When Sam Cassidy started teaching an evening class in the Daniels Executive Education program, something unexpected happened to him.
“I was running the Colorado Association of Commerce and Industry (CACI) and would go to teach after a long day of work absolutely exhausted,” Cassidy said. “But by the end of class, I was energized and excited.”
Licensed as an attorney since 1975, Cassidy owned a title insurance company and a real estate development firm for a collective 20 years before making his way into politics. He was minority leader of the state Senate from 1993 to 1994 and Colorado’s lieutenant governor from 1994 to 1995. Prior to CACI, he served as president of the Economic Development Council of Colorado (1997 to 1998) and as an arbitrator for the American Arbitration Association (1995 to 1996).
Cassidy’s experiences as an entrepreneur, politician and advocate for Colorado businesses made for a rich, relevant experience for students in his classroom. After just a few quarters as an adjunct, Cassidy joined the College full time in 2000.
His Daniels career was marked by service and a commitment to advancing ethics education. In 2002, he was appointed the first chair of the new Department of Business Ethics and Legal Studies, which is one of the few academic departments to merge ethics and law. Cassidy decided Daniels was the perfect place to bring executives to campus to share their experiences leading with integrity and ethics.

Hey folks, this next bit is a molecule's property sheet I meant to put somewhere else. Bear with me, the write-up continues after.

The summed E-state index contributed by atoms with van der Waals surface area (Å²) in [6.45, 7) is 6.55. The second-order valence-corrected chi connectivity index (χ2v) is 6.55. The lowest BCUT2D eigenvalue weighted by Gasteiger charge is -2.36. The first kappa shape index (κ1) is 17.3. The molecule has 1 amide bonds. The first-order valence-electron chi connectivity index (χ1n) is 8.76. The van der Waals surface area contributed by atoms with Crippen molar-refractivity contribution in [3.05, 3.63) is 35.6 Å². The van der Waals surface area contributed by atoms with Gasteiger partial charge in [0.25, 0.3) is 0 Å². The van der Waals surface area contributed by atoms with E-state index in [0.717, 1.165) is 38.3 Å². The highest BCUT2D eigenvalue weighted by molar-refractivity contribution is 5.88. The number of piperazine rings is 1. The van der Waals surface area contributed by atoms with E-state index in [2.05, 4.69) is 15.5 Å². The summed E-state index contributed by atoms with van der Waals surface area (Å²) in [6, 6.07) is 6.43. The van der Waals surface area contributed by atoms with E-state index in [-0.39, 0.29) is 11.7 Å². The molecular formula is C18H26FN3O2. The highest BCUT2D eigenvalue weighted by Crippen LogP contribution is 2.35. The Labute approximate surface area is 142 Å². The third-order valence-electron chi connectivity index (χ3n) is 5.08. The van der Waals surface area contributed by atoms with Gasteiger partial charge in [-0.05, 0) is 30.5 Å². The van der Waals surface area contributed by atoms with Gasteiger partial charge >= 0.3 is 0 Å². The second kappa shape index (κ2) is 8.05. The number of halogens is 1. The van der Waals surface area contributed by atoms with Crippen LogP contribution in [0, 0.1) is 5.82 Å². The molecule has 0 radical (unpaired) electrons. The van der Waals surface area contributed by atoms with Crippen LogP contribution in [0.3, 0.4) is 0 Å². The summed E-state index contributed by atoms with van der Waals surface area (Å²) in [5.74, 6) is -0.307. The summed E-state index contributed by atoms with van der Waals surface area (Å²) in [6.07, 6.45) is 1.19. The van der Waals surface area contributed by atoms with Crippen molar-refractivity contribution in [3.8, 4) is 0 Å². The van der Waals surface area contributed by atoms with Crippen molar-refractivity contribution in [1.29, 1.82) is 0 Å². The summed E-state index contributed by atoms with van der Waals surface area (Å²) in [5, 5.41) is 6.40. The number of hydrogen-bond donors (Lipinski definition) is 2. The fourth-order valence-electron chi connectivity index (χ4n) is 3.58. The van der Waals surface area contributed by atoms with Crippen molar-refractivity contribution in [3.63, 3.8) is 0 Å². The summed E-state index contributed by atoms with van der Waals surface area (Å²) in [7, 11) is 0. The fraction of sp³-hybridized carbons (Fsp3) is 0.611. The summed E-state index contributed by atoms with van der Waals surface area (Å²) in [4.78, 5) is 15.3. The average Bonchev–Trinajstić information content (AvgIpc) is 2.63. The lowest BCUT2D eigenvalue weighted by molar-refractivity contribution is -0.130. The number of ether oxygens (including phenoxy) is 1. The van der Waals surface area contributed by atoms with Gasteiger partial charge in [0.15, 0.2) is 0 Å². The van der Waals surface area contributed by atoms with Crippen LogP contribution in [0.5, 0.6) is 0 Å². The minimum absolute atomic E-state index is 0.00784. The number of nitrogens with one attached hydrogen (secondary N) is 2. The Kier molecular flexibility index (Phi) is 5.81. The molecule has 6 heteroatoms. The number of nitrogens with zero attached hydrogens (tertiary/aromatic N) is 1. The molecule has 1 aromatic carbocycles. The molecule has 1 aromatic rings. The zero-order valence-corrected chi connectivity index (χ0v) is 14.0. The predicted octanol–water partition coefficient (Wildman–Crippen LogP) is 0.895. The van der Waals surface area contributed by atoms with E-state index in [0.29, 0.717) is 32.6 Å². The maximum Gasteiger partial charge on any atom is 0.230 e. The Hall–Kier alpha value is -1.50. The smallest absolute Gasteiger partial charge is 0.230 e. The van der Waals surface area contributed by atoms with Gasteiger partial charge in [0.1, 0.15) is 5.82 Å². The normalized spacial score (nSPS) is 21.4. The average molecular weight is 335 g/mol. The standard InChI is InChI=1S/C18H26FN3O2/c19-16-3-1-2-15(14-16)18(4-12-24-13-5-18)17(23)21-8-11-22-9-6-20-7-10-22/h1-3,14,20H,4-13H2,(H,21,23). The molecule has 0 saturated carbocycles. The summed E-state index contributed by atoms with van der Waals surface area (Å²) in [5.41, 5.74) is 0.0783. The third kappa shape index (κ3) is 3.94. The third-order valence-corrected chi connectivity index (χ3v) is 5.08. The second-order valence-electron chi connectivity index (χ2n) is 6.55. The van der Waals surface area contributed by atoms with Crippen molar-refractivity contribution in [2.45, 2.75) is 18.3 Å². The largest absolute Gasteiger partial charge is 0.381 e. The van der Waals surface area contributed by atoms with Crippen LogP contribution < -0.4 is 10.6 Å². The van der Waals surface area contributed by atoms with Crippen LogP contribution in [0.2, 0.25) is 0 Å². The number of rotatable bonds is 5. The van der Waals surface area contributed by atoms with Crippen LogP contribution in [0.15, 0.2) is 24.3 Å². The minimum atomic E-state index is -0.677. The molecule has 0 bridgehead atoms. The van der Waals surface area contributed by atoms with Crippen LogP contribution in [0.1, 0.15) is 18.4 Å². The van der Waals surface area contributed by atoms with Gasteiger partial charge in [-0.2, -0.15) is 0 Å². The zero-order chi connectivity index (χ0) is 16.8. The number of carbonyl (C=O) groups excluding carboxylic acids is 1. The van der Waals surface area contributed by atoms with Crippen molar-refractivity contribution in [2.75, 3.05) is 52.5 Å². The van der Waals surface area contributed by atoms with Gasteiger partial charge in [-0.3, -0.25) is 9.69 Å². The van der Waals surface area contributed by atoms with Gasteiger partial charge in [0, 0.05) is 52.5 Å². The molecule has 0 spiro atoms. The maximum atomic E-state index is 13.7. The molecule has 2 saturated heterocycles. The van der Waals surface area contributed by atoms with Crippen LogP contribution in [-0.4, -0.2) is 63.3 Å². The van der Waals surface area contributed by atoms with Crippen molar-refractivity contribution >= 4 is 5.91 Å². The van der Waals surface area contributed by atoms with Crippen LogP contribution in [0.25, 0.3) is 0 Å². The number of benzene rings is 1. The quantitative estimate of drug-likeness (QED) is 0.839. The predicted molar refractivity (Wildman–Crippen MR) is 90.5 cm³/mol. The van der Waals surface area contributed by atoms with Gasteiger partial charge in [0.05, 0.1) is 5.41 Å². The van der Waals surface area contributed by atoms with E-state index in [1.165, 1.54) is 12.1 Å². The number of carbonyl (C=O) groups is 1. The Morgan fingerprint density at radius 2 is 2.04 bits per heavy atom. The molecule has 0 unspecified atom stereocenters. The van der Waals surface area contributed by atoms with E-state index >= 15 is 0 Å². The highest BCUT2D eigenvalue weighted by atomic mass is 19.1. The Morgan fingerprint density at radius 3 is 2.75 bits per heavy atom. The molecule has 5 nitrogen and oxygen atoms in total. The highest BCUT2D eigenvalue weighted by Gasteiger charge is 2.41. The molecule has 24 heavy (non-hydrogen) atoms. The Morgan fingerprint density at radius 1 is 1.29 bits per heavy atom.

“I wanted to put corporate executives on stage to talk about why ethical leadership is important and how it actually looks in the real world,” he said. The Voices of Experience speaker series was born in 2004, initially intended to augment the graduate student experience. Eventually, Voices gained traction in the business community. Cassidy helped bring on corporate sponsors, and more than $200,000 in scholarship money was awarded during his tenure as director. Today, the signature Daniels program brings in renowned C-level speakers and draws upwards of 1,000 business professionals, students and alumni to each event.
In June 2015, Cassidy retired from Daniels after 15 years and started a new chapter of his career—as a judge of the Archuleta County Court in Pagosa Springs, where he lived for a decade while serving in the legislature. He heard criminal and civil cases three days a week until his retirement in 2016.
“I’m definitely someone who loves to learn and boredom is my enemy,” he said, adding that he makes plenty of time to fly fish, paint and enjoy the beauty of Pagosa Springs.
Cassidy’s tenure at Daniels is something he’ll cherish forever. “I loved my time at DU so much because I was constantly having intellectual exchanges with bright young people, our future leaders,” Cassidy said. “My students reminded me of what’s great about the world and why I still need to continue to grow and learn. They kept me young.”